Sponsored by the U.S. Department of Energy Human Genome Program
Human Genome News Archive Edition
Human Genome News, March 1992; 3(6)
To help achieve the goals of the Human Genome Project, the NIH National Center for Human Genome Research (NCHGR) is making research opportunities available to scientists of Central and Eastern Europe through the (1) International Genome Research Collaborative Program and (2) International Genome Research Fellowship Program. The project was developed in cooperation with the Eastern European program of the NIH Fogarty International Center. For the purposes of this program, Central and Eastern Europe are defined as Bulgaria, the Czech and Slovak Federal Republic, Hungary, Estonia, Latvia, Lithuania, Poland, Romania, all other republics of the former U.S.S.R., and Yugoslavia.
Applications are encouraged in the following areas:
To facilitate collaboration between U.S. and Central and Eastern European scientists, NCHGR will provide financial assistance for extended visits by foreign investigators in U.S. laboratories and for the purchase of equipment and supplies to enhance collaborative projects at foreign institutions. These fellowships are intended for senior investigators who are doing independent research in a country with an organized human genome program.
Projects will be supported through the nonrenewable small grants mechanism for 1 to 3 years at U.S. institutions that have an NCHGR grant with at least 1 year remaining. These awards will provide the following:
The application must demonstrate that the proposed collaboration will enhance the scientific contributions of both U.S. and foreign scientists and further the goals of the Human Genome Project. Foreign collaborators must be associated with an organized human genome program in their home countries and hold a position in a nonprofit institution that will allow time and facilities for conducting the research.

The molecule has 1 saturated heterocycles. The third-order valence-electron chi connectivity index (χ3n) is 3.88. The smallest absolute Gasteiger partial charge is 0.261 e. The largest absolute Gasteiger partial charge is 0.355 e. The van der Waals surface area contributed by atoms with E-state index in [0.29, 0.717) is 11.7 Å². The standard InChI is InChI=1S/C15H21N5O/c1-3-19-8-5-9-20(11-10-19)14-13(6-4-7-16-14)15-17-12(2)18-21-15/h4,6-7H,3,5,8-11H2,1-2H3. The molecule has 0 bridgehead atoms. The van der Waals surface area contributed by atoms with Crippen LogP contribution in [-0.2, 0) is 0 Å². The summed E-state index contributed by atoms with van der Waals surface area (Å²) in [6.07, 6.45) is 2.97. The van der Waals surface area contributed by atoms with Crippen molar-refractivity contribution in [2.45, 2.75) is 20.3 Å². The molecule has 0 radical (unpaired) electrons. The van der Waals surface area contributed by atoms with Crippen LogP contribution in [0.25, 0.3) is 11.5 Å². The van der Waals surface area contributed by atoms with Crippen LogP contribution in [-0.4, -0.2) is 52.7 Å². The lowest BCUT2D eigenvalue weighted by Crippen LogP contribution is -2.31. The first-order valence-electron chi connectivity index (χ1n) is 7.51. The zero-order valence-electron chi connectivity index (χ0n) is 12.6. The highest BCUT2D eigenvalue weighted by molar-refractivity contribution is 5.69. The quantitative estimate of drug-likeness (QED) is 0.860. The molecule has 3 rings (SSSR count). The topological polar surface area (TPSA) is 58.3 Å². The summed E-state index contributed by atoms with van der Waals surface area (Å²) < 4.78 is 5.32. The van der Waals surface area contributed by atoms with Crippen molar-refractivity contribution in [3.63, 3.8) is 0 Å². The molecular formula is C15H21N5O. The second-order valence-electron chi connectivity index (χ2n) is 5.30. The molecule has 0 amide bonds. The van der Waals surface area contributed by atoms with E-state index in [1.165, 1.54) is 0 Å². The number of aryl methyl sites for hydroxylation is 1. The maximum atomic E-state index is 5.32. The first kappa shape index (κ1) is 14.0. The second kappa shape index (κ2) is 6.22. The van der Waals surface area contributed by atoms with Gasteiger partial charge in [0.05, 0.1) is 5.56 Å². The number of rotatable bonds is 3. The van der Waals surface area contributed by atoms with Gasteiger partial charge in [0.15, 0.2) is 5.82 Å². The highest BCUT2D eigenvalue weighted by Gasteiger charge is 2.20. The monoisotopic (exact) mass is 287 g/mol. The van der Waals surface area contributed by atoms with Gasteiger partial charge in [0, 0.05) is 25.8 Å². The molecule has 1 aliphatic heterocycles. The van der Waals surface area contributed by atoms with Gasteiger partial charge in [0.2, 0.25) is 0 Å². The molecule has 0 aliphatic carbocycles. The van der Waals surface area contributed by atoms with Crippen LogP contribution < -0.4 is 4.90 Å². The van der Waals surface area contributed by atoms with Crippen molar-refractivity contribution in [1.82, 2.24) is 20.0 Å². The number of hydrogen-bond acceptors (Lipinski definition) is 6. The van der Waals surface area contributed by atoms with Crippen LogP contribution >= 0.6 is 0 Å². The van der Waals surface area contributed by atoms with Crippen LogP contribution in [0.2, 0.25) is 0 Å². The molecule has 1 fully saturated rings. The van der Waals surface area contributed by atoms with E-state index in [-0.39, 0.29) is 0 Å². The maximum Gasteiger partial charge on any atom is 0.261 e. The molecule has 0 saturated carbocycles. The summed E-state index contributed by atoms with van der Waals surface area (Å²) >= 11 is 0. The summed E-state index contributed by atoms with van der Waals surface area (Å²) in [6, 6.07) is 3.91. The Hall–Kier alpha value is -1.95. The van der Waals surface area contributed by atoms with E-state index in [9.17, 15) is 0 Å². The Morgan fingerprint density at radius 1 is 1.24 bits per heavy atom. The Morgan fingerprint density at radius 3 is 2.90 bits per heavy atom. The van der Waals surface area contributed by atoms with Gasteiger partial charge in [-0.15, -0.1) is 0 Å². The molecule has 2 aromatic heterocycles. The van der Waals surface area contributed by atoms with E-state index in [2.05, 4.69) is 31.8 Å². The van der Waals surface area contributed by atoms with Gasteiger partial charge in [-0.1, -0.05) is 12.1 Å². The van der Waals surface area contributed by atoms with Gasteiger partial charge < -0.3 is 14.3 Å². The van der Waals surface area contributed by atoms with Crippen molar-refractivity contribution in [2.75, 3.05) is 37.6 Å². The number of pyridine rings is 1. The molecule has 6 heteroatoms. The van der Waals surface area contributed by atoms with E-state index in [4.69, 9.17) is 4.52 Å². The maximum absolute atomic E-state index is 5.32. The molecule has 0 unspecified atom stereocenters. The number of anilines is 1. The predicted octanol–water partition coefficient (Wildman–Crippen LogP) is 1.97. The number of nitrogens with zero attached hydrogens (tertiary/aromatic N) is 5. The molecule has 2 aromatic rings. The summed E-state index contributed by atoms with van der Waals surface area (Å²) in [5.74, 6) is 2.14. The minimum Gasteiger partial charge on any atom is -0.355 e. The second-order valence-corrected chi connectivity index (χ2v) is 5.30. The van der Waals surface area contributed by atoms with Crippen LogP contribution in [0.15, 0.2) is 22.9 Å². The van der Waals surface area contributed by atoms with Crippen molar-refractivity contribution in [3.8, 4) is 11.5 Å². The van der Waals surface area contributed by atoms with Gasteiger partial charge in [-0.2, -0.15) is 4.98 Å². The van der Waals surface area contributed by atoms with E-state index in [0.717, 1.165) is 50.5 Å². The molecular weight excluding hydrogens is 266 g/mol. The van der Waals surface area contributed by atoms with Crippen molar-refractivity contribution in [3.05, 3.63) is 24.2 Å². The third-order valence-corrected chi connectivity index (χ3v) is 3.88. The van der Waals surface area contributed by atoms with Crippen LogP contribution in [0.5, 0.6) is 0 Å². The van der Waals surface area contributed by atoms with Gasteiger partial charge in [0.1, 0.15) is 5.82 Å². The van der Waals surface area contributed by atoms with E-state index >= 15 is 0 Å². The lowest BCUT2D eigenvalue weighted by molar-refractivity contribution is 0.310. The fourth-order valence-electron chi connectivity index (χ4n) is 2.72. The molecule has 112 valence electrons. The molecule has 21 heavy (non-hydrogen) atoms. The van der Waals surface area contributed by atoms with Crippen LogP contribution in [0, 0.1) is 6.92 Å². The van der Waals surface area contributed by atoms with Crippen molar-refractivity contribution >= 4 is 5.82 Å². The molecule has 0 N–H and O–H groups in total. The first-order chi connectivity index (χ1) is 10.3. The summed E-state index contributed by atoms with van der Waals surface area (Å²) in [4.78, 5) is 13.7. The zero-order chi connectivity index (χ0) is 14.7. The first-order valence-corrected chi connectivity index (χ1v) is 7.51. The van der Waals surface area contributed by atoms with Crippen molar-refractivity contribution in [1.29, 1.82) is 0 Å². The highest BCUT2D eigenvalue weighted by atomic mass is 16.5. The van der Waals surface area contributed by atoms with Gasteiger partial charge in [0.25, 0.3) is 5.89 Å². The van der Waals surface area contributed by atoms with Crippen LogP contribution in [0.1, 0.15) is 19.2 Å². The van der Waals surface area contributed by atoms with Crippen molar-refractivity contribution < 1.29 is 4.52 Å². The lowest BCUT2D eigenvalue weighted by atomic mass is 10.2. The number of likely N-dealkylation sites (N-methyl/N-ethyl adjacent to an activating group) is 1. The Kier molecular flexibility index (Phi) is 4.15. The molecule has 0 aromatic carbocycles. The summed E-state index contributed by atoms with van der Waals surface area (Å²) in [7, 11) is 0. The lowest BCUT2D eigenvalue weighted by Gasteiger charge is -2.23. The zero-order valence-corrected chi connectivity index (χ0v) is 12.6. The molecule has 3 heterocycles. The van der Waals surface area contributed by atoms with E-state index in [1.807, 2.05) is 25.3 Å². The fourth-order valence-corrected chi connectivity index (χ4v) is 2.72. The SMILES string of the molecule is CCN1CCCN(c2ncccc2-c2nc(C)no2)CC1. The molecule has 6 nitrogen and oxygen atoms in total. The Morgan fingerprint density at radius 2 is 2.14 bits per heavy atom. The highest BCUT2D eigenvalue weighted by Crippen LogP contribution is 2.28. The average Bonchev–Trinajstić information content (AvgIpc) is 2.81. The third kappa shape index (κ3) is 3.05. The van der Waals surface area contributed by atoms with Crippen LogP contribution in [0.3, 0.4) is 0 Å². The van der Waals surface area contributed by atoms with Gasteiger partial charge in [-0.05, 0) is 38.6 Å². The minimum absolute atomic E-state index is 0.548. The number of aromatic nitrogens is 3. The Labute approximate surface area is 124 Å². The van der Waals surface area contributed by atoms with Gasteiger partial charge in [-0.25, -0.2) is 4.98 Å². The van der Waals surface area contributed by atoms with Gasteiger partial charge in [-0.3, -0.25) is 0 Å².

The purpose of these fellowships is to provide foreign junior scientists (not yet in an independent research position) with training opportunities in U.S. laboratories, to promote the exchange of ideas and information about the latest advances in mapping and sequencing technology, and to improve the potential of the fellow's home institution to pursue genomic research.
The minimum support period is 12 months with a maximum of 24 months. Support provides a U.S. living allowance of $2000 a month, round-trip air fare, and an allowance of $1200 a month to the U.S. host institution for health insurance and research supplies.
The applicant must be proficient in the English language and have a Ph.D., M.D., or equivalent degree. Also required is postdoctoral experience of up to 10 years in genetics, molecular biology, or other discipline that can be applied to genome research, such as computer science, chemistry, hysics, mathematics, or engineering. The fellow must be assured of a position to which he or she can return when the fellowship is completed and must obtain an invitation to work with a U.S. scientist who is the principal investigator of an NCHGR grant and who will act as collaborator and host.
Application Receipt Dates Each Year:
Application Receipt Dates Each Year:
Contact for both programs:
The electronic form of the newsletter may be cited in the following style:
Human Genome Program, U.S. Department of Energy, Human Genome News (v3n6).
The Human Genome Project (HGP) was an international 13-year effort, 1990 to 2003. Primary goals were to discover the complete set of human genes and make them accessible for further biological study, and determine the complete sequence of DNA bases in the human genome. See Timeline for more HGP history.
Published from 1989 until 2002, this newsletter facilitated HGP communication, helped prevent duplication of research effort, and informed persons interested in genome research.